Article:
Taking Back Control of Your Business: Rethinking the Estimating Process

by Ken Miller, AASP/NJ President

Estimating – old habits die hard. Have you ever really pondered the process of estimating? Or should we more appropriately call it “guess-timating?” Writing estimates has been ingrained in the collision repair business for as long as anyone can remember; many simply say, “We do it because it’s always been that way.”

However, I would argue that the likelihood of accurately estimating the damage on a modern vehicle that is still assembled is close to zero percent. Today’s vehicles are far too complex to conduct a proper damage analysis without dismantling, researching repair procedures and validating options, equipment and various safety systems.

So, why would you write an estimate for someone off the street? What’s the goal? Is it to be the lowest bidder to secure the job, risking the client feeling misled when the final invoice is much higher than estimated? Or perhaps the goal is to aim for the middle ground, omitting certain details and hoping to make up the difference later with supplements. Or is the objective to conduct the most thorough assessment upfront to minimize surprises and supplements later on?

Let’s consider a different approach. Instead of spending (or wasting) time on a meaningless “street sheet,” invest that time in building rapport, discussing the repair and asking questions. Understand what matters most to the prospective client and see if it aligns with your business values. If someone is seeking a cheap, quick repair just to get back on the road, but your business model emphasizes high-quality repairs following OE procedures, wouldn’t it be beneficial to know this from the start?

Take the time to sell yourself, your service and the job. Once the job is secured, gain proper authorization from the customer to dismantle and uncover all necessary parts and procedures, along with accurate labor times required for a correct repair. Efficiency in spirit may actually be costing you time and money in addition to exposing you to unnecessary liabilities later on. Negotiating for proper compensation after completing the job and delivering the vehicle is no longer an acceptable practice – it puts the shop in a position of begging for proper compensation post-repair.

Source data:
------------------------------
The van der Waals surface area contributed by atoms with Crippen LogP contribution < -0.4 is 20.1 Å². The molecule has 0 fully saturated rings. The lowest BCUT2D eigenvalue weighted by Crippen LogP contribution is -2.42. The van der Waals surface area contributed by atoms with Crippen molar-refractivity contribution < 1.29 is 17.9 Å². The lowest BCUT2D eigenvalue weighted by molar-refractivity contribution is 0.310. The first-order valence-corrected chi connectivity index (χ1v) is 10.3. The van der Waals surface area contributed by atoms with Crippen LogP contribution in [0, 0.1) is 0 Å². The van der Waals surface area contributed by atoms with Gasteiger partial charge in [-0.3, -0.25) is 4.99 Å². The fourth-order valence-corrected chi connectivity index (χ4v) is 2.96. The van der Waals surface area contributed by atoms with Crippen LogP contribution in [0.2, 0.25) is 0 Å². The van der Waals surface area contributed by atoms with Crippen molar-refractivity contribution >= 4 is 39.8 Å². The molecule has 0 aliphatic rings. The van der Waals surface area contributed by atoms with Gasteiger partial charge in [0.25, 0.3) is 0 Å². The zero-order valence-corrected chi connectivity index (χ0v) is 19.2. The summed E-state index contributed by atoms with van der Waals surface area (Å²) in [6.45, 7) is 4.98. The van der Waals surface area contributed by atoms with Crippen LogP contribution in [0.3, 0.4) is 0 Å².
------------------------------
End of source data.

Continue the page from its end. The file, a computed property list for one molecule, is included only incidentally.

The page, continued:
Imagine if shops adopted repair planning, conducting comprehensive damage analyses upfront. Negotiations would occur at the beginning of the repair process, minimizing wasted efforts and expenses. Additionally, if there were reimbursement shortages, the customer could be alerted early on, providing guidance on how to proceed with the repair.

In conclusion, let’s move beyond traditional estimating and the practice of starting repairs without an agreed price with the customer and embrace a more strategic, customer-focused approach that prioritizes quality, transparency and upfront planning. By doing so, we can regain control of our businesses, deliver superior service and build lasting relationships with our clients based on trust and professionalism.

This shift isn’t just about changing processes; it’s about elevating industry standards and empowering collision repair professionals to operate with integrity and efficiency. Together, let’s redefine the way we estimate and conduct repairs, ensuring that every customer interaction is characterized by transparency, professionalism and a commitment to excellence. By rethinking our approach to estimating, we can chart a course toward sustainable success and a brighter future for our businesses and the industry as a whole.

Want more? Check out the May 2024 issue of New Jersey Automotive!